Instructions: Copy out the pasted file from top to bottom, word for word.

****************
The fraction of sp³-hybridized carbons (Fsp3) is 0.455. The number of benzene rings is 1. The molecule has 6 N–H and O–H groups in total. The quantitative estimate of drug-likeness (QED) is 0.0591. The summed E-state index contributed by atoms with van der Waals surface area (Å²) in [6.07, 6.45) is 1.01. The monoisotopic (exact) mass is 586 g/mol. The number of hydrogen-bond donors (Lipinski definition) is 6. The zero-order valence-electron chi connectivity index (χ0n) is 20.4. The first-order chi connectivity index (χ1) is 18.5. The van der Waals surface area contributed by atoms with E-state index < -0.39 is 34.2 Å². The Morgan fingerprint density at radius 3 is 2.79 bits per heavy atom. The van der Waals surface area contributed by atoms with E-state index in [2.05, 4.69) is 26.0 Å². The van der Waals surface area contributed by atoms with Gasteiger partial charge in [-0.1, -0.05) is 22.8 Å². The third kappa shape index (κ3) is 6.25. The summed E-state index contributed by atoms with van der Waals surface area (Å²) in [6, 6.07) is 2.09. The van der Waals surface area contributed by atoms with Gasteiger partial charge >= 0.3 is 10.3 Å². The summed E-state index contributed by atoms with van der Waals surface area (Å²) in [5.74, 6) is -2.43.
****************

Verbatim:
The fraction of sp³-hybridized carbons (Fsp3) is 0.455. The number of benzene rings is 1. The molecule has 6 N–H and O–H groups in total. The quantitative estimate of drug-likeness (QED) is 0.0591. The summed E-state index contributed by atoms with van der Waals surface area (Å²) in [6.07, 6.45) is 1.01. The monoisotopic (exact) mass is 586 g/mol. The number of hydrogen-bond donors (Lipinski definition) is 6. The zero-order valence-electron chi connectivity index (χ0n) is 20.4. The first-order chi connectivity index (χ1) is 18.5. The van der Waals surface area contributed by atoms with E-state index < -0.39 is 34.2 Å². The Morgan fingerprint density at radius 3 is 2.79 bits per heavy atom. The van der Waals surface area contributed by atoms with E-state index in [2.05, 4.69) is 26.0 Å². The van der Waals surface area contributed by atoms with Gasteiger partial charge in [-0.1, -0.05) is 22.8 Å². The third kappa shape index (κ3) is 6.25. The summed E-state index contributed by atoms with van der Waals surface area (Å²) in [6, 6.07) is 2.09. The van der Waals surface area contributed by atoms with Gasteiger partial charge >= 0.3 is 10.3 Å². The summed E-state index contributed by atoms with van der Waals surface area (Å²) in [5.74, 6) is -2.43.